The first time it is confident, and casual–a thought voiced that leaves me scrambling in shock, while I seek to correct you.
It begins as a slow, sinking pit at the bottom of my stomach, and ends in the pitter-patter-boom-boom-boom of my heart.
At first, it is difficult to think of you, and associate such thoughts–carried on breaths that are as much mine, as yours–with the boy who has walked the same stairways, and corridors as, I.
It begins insidiously; wafting through the air, until the toxins enter, and my hidden gasps become a painful tangle in my lungs:
You have become one of them.
I am collected, and indifferent–my usual tongueless self, as that afternoon seeps into pleasant normalcy; debating almost excitedly, the rights, and wrongs of walking down the middle of an empty residential street:
You should understand, I think, you who have always dismissed authority for the corrupted will it is;
You who have gritted teeth, and straightened shoulder, in solid defense against the onslaught of injustices wielded casually at you.
In the end, we leave it all ‘pleasantly’ enough:
Me, with a promise to return to you with unquestionable data of how different our worlds are;
You, with an oath to read, and concede…
If need be.
When your voice has faded, and my earphones provide me an imperfect silence, something within me feels a second of grief.
I wonder what it is I truly aim to prove. That I am worthy of you?
The second time, it is brutal:
More incongruous than all the times you have questioned my blackness when I failed to fit the mould;
Lacking in the amusement we share when we blame my white ancestors for my limbless, hipless dance;
Less subtle than your amusement that I am somehow more Indo-Guyanese, than Afro-Guyanese
(Are not a majority of our stations more filled with Indo, and Euro-American content than African vibes? Did I not meander between rusty, sharp-edged cutlasses, and the cracked, mud-covered skin of primarily Indo cane-cutters in Lusignan, and Blairmont?).
It is not as innocent as your words that first afternoon when you shocked me.
It is angry; it is virulent; worsening in despicable as I sit silent, and read–separate heart from mind–with a disbelieving smile.
I step back; I step back; I step back; then, I wait. But it is only a few seconds–and no, time does not stop.
‘Are you sure this is what you want to say?’ I ask.
‘Are you sure this is what you mean to say?’ I ask again.
In real time, in blue, and white chatbox, I reply, ‘Do you hear yourself? Do you realise what you’re saying?’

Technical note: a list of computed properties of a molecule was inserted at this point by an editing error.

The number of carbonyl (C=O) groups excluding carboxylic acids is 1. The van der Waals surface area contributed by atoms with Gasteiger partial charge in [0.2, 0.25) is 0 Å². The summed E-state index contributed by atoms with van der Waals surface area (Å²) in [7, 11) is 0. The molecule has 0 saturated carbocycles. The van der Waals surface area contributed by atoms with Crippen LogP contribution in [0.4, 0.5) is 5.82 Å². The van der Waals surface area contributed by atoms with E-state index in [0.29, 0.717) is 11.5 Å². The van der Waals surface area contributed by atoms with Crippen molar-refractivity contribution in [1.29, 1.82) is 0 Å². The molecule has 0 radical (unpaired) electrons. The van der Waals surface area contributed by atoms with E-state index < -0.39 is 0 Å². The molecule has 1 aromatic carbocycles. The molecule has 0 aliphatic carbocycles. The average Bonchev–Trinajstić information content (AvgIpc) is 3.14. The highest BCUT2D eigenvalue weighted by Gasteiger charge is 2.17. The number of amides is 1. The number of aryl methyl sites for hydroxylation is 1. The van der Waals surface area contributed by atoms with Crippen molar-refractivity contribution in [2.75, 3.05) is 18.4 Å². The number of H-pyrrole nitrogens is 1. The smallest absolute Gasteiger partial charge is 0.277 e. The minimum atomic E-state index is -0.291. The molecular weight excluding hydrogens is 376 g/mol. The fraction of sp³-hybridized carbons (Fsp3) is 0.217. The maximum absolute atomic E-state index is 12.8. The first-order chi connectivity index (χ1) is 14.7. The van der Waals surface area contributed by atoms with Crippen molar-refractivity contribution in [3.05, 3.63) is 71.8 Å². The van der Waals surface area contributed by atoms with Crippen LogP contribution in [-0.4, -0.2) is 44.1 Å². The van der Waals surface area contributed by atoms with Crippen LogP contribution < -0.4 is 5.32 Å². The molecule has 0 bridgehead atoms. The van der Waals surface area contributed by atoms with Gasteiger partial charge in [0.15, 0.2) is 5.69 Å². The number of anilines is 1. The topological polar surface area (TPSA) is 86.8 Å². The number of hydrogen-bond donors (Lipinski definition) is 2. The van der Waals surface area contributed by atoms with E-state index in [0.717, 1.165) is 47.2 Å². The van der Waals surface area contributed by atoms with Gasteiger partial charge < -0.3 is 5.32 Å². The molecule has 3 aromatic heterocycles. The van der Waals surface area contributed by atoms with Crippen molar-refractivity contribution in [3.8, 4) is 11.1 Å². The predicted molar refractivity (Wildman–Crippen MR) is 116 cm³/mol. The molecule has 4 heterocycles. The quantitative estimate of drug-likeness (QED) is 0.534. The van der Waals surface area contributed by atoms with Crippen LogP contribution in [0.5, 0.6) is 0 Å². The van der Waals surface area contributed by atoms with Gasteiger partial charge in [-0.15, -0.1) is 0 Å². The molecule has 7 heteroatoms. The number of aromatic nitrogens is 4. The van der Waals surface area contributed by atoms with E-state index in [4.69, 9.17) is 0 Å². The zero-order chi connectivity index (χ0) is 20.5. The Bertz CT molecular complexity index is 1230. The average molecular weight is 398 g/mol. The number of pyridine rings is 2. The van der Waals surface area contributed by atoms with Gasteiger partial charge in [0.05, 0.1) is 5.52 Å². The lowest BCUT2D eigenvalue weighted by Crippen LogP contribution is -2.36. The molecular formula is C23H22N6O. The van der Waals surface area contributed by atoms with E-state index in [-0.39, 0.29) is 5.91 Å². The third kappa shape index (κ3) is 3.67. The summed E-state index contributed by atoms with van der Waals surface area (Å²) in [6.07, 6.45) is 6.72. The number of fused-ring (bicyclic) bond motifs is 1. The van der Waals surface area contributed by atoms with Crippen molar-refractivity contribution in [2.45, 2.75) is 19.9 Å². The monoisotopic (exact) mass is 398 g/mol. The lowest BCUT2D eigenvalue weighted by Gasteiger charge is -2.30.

I stare at the words that have begun it all, and coldness seeps in:
‘Black people in this country getting real…’
I settle in, and the calmness that’s within me, reminds me of the days before love, and fury, melted me into the person I am with you, and her.
I let you tell your story–the one about how one black man’s words to your close Indian friend, somehow, now defines, and belongs to my entire race.
In my head, I am curious, my bemused, incredulous smile growing:
How ‘un’black do you think I am–you who like to speak of your dougla* place, and ‘our’ music–that you would expect to find a complicit partner, in this farce of a conversation?
Later, when I leave you to stew in your ignorance, while my friends tell me to ‘address’ this, the awakening is slow.
I look back at our last ‘break-up’, the one before the predominantly black, and ‘mixed’ party wrests control from the primarily Indo-and-proud-of-it incumbent government in the elections, and suspicions creep in;
And even though we’ve discussed why we were so distant those few weeks during the peak of the campaign, when there were rumours of fires, and mob beatings,
I think, ‘Was it this bias that infiltrated the space between us, and caused that particular break?’
I ask myself again, ‘Did he hear himself? Does he realise what he’s done?’
I don’t think you have, and perhaps, even then, you did not.
Now, it rises, and falls in my mind;
That scale that did not exist before.
I measure, and weigh, everything you say, packing it away.
I am as conscious of the smoothness of your curls, as I am, of the coils that make up mine;
And where we once sat side by side, the complexion of our skin one in the same sun,
There sits another beside us, who looks at me with her questions, and wariness, and disappointment, wondering…which bias will reveal itself next.
Something died within me, murdered by your words, although my face, and smile are as placid as they have always been–Do not the dead remain unaffected?–
Yet, you said it is ‘black people’ who commit the ‘majority’ of the most violent crimes.
I suppose, we must blame the quarter black side of your dougla heritage for this one?
K.N.O.W. Sabbath, May 21, 2016. 10.47 a.m.
For some reason this part of last year just keeps bugging me, so yeah, I’m kind of bitter at the end. 🙂
*Dougla: Often refers to a person of Black, and Indian, descent in Guyanese parlance